When I was married my ex-husband used to get out of doing things around the house because “he wasn’t very good at them.” Give me a break here – I was in my early 20s so I did not know any better, I didn’t catch on to this game.
I grew up in a house where my dad did plenty of the housework. Actually, he wouldn’t let me mom vacuum because he didn’t like the way she did it and thought he did a better job. I think he had a thing about cleaning the windows, too. So this little game was new to me.
This trait was passed on to my son, but by this time I knew better. He just couldn’t clean his bathroom because he didn’t know how to do it as well as I did or just couldn’t. That didn’t last. Poor kid. I made him a detailed, step by step instruction sheet on how to clean not only his bathroom but his bedroom, as well.
And when he would try the “I did it the best I could, I’m just not as detailed as you” BS. I would tell him that was okay, each time he gave it a try I would come in and critique it and give him helpful tips so he could go back and do it again. The right way. Cycle repeated until it was done.
It was because of this little exposure to the “this is my bad trait so I am going to use it as an excuse” I had a firm rule in my house. When each child turned 13 they had full responsibility for their own laundry, helped fix meals and were responsible for cleaning their own areas before being released on the world for the weekend.
I see and hear about these little jedi mind tricks a lot.
A friend of mine is a team lead in a mechanical environment and one of the guys on the line is excused from performing certain tasks because he just wasn’t very good at math. That worked on the old manager, but not for my friend.
Or how about the girl at work that isn’t a “people person” so she gets excused from taking her shift at the front desk?
It seems others are allowed to behave badly because they admit that they have bad traits.
I’m calling BS.
I am a pretty passionate person. If I have an opinion about something and someone asks then I will tell them. Sometimes my passion is a bit much but this is not an excuse to be rude or insensitive. I am also very impatient, and I do not always wait well.
Being a blunt and direct person or impatient does not give me free license to be rude to others. It is not a get out of jail card free just because I admitted it. “Oh I know I am completely being rude but I already prefaced it with I am impatient so it is acceptable.” Yeah, I don’t think so.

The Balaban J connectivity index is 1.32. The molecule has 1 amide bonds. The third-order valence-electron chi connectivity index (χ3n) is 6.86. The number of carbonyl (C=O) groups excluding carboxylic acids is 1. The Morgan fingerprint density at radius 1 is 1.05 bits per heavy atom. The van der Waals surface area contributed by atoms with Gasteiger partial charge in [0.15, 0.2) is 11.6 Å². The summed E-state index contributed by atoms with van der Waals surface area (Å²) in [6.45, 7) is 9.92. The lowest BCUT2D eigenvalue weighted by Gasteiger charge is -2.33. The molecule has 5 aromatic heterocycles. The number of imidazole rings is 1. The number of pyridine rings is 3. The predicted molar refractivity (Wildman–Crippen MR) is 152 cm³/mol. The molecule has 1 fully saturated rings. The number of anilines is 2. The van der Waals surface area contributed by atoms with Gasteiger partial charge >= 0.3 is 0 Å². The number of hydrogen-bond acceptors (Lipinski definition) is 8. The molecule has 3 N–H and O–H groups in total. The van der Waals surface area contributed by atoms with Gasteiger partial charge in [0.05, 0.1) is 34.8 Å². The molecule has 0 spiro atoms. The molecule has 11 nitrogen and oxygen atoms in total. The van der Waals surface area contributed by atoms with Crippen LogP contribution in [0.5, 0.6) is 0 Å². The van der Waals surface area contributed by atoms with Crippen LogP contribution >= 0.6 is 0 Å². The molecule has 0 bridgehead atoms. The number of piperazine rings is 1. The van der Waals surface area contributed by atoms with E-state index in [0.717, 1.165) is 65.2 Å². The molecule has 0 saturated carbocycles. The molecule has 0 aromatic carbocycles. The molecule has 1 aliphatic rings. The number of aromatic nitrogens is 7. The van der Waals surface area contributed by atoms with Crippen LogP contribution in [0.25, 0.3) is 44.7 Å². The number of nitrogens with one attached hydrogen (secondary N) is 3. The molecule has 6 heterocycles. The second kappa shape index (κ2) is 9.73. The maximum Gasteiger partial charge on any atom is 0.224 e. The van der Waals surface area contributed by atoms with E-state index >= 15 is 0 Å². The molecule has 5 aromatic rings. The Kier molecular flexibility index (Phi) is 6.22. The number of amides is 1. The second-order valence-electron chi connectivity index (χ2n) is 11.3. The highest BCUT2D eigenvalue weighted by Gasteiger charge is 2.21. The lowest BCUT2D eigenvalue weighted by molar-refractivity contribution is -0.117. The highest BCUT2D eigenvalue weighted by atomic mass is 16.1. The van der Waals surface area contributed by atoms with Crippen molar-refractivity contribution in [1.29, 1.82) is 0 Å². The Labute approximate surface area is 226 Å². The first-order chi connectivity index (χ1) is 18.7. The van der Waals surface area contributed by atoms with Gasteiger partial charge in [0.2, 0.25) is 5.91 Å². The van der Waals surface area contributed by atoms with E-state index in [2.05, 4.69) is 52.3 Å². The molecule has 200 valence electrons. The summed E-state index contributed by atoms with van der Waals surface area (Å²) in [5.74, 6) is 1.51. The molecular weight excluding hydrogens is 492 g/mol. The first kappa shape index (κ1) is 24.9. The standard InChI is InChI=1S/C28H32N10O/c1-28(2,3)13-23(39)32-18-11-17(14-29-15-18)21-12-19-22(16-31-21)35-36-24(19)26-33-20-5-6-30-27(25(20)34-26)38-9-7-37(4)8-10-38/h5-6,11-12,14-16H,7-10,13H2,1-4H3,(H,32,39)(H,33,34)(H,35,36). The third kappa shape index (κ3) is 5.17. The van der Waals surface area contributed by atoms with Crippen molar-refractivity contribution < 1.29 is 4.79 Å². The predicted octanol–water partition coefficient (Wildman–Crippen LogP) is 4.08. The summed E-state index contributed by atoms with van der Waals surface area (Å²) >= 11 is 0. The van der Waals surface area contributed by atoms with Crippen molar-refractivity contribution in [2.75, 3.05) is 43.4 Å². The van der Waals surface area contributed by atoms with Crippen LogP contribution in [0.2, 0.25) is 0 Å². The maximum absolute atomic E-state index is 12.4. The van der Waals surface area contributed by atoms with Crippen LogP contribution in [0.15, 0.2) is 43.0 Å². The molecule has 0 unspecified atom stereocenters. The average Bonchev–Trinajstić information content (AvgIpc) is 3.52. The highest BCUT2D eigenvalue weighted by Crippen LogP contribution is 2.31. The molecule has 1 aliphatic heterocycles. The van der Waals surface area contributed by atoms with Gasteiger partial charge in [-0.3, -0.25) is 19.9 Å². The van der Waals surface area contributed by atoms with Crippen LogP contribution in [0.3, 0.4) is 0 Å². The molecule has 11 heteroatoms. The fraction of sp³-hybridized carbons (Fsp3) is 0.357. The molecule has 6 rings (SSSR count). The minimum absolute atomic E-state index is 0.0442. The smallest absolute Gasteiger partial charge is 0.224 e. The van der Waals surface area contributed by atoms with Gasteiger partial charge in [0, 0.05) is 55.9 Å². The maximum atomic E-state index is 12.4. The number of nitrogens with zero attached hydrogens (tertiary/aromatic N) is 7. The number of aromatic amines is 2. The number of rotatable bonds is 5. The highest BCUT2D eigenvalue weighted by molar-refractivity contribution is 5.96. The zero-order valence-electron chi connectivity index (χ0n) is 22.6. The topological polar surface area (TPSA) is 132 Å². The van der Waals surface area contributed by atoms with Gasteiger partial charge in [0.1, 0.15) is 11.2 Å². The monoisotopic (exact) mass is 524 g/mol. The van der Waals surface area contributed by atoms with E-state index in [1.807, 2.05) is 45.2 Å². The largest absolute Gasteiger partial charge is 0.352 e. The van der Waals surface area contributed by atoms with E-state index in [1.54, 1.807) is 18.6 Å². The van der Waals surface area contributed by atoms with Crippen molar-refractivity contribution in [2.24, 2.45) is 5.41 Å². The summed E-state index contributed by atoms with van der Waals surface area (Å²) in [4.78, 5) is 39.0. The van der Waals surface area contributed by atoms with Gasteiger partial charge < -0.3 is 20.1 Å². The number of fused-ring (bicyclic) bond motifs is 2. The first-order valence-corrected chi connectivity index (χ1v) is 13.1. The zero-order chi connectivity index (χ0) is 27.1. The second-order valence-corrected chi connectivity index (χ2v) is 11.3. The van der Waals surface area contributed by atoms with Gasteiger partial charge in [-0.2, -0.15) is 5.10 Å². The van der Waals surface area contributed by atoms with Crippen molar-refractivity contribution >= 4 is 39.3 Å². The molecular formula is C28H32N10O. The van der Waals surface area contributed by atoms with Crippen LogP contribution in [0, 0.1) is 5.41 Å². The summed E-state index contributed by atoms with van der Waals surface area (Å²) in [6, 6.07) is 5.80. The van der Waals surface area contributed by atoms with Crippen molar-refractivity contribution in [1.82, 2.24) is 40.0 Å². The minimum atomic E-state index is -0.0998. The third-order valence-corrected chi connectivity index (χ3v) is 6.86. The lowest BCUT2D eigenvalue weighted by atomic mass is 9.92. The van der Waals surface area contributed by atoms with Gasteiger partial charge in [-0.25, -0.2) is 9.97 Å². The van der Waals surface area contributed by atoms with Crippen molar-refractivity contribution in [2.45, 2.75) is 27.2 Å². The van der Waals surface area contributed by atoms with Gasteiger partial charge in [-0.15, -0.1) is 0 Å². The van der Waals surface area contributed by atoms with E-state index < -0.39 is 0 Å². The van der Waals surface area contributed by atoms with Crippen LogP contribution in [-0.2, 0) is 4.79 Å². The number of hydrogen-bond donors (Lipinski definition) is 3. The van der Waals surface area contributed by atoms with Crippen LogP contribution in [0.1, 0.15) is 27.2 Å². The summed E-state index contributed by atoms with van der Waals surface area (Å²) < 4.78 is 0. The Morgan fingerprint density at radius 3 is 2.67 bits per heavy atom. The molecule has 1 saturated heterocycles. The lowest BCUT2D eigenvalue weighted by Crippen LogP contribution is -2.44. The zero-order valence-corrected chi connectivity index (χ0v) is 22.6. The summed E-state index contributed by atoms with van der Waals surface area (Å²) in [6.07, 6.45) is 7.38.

A friend of mine posted the song “Hard to Love” the other day and said it described them perfectly. In listening to the song I thought, not so much. It is easy to like someone but not always easy to like them. So you may be hard to like, but admitting that you are an ass is not granting you forgiveness for being an ass. Stop being an ass.
If you find yourself in a situation where you are behaving badly but using a certain trait as an excuse – knock it off. I have found myself there before, waiting endlessly on something and finding myself becoming a bit (or more) bitchy. I have to remind myself that taking it out on anyone else is not going to solve the problem nor make me feel better. Yes, that little voice in my head says, “suck it up cupcake”. Either wait patiently or walk away.
Take responsibility for your own actions.
If you are a manager then you must hold people accountable for their actions. My friend who works with the guy who “isn’t good at math” took him aside and told him that he would teach him how to figure out what he needed to know.
He took away his excuse.
As a manager you must take away the excuse, not only for the individual’s benefit, but for your team and company as well. Other team members do not like the “forgiven because admitted bad trait” syndrome. They work hard and do things they don’t like and don’t get a free pass. Show respect for the rest of your team.
Giving them the opportunity to learn takes away that excuse. It will probably come out that they just don’t want to do it. My son finally got to that point “I just don’t want to clean my bathroom, it is going to get dirty anyway.”
My responses varied but were normally along the lines of “I don’t like hearing you complain yet here we are. You can fight me all day and have a really, really bad night or you can suck it up, get it done and then get out of the house. Your choice.”
What trait do you find that you use an excuse not to be your best? Have you realized yet that you are only hurting yourself? Either pushing people away or loosing out on opportunities? Isn’t it time that you turn that excuse into an opportunity to take a new path and be able to enjoy the things you really want to rather than spend way too much time avoiding those you do not?
Lisa K. McDonald, CPRW
Certified Professional Resume Writer
Career Polish, Inc.